Tag Archives: women

You never have to apologize for who you are.

Hey,

It’s been a while since I’ve been on here. And by “here” I mean connecting with you through this blog, sharing a part of my soul or a spark of inspiration that comes to me.

You see, over the past month I have …

  • Been healing from a break-up.
  • Unpacking the contents of my house that I had to unexpectedly move out of.
  • Re-homed my 2 kitties, 2 times.
  • Had my MailChimp account compromised and hacked (not to worry – no emails or personal data is at risk).
  • Decided to make things like FUN and COMMUNITY more of a priority than dating or making sure I “get all the jobs” and further my career.

And through all of this, one thing stands out. It is this:

I no longer want to hide parts of myself that I at one point in my life felt embarrassed about.

This does not mean I need to disclose every single detail of my personal life.

This DOES mean:

  • I’m no longer apologizing for the human being that I am becoming.
  • I am celebrating my body, mind, heart, and spirit – and everything I have been through thus far in this life.
  • I’m sharing more authentically and honestly. (So, like, if someone asks how I’m doing and I’m having a shitty day, I’ll tell them I’m feeling kinda low.)

How about you? Do you hide parts of yourself?

Often we do this because we are afraid we will not be accepted or loved. We are afraid people will turn our backs on us if they know that one thing we value so deeply but don’t share with anyone.

I learned several years ago that people WILL leave us sometimes. I lost a few of my oldest friends from growing up when I was about 27 because I began to honor my values and I began to create boundaries. It was a hard pill to swallow and in hindsight I learned that those weren’t my people because they didn’t celebrate all parts of me. And that’s perfectly ok!

This is not to demonize anyone. This is to let you know that A) it is normal for humans to hide parts of ourselves (especially in a culture that does not condone all body shapes, colors, sizes, etc.) and that B) it is normal for us to lose friends/partners when we do reveal all parts of ourselves.

But guess what?

When we stop hiding, and we begin celebrating all parts of ourselves, we begin to gravitate toward and attract the people who will really lift us up and celebrate WITH US. 

Doesn’t that sound way more enjoyable than pretending you are someone you’re not?

It certainly does to me. And it certainly feels a whole lot better and comes with a heck of a lot of freedom!

Today I invite you to explore: allow one part of yourself you’ve been hiding to peak its head out from the shadows – send that part of yourself extra love today. Love in the form of gentle self-talk, a bath, an extra show on Netflix, a nutritious meal, time with a friend who accepts all parts of you…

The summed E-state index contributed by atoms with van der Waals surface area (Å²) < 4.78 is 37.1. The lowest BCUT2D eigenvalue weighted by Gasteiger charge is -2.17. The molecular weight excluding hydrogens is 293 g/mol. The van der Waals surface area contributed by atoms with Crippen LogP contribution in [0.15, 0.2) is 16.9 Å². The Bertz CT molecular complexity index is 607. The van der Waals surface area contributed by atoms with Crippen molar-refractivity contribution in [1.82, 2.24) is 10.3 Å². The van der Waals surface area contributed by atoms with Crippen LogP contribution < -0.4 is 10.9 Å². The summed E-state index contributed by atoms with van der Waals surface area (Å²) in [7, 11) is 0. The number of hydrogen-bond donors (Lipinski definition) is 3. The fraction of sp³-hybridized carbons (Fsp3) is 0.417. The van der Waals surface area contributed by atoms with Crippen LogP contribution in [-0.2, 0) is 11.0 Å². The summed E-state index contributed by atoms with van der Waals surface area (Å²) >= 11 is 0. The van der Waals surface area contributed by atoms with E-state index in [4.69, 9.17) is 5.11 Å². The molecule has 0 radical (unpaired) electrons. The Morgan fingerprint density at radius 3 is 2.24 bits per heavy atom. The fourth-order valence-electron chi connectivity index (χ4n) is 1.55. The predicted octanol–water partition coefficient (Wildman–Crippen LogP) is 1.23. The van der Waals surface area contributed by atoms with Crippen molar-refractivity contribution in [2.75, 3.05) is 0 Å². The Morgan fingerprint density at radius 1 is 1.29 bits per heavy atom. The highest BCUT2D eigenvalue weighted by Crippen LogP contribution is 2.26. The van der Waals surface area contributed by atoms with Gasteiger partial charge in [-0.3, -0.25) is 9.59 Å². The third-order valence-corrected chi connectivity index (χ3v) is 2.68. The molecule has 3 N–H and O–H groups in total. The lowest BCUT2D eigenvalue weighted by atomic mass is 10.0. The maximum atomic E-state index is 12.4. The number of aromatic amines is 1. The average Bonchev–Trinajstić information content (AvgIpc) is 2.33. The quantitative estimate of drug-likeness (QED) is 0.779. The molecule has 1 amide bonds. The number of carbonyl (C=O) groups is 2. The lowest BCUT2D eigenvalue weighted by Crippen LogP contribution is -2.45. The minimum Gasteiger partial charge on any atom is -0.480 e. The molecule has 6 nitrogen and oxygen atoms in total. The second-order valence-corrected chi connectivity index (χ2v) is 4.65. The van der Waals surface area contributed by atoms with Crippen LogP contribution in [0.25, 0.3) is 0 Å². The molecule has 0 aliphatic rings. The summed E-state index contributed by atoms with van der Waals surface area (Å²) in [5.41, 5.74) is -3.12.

And just see what happens.

With so much love.

Always,

Maggie

PS. Stay tuned as I’ve got an exciting announcement coming this week about TWO NEW PROGRAMS I am opening up. You can sign up to get my emails here >>> http://eepurl.com/czLI35

PPS. Need some guidance today? Reach out to me via email at maggie.converse@gmail.com .

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Your body: a vessel for life exploration.

Your body is a tool for exploring the world. Says the incredibly wonderful, intelligent, thoughtful Renee Engeln, author of “Beauty Sick.”

Your body is NOT an object to be scrutinized, judged, picked apart, altered, fixed, or shamed.

And yet somehow incredibly intelligent, bright, thoughtful women sometimes fall under the misguided belief that our bodies are not good enough. Like … ever.

We KNOW better. We know that so many of the images used in advertising are not realistic portrayals of what so many of the women in this country look like or dress like. We know that thigh-gap is something some people are born with and some are not and it has nothing to do with how good or bad a person is. We know that cellulite and fat are not diseases.

And yet… sometimes we still fall under the misguided beliefs that if we have a week of “eating like crap” we need to make up for it by going on a 30 day regimen of closely monitoring our caloric/food intake and upping our exercise game.

And why? Well, when I did that it was because I was afraid I’d lose control and get further away from reaching perfection.

We perpetuate the body-shaming cycle in our culture when we make these choices out of FEAR.

And then we talk about it. To our friends, our partners, the clerk at the bra store. And the heart-sinking thing is not only that we perpetuate this kind of dialogue amongst our peers, but that the young people in our lives are exposed to comments like:

I hate my thighs.
I really need to cut back on carbs.
I better hit the gym this week or I’m going to puff up like a balloon.

No one ever says these things with bad intent. Usually it’s just a lack of awareness of the body shaming culture we are participating in.

And what’s going to change that? Recognizing our bodies are not objects that are on display and subject to shame, judgment, ridicule or in need of fixing, toning, modifying.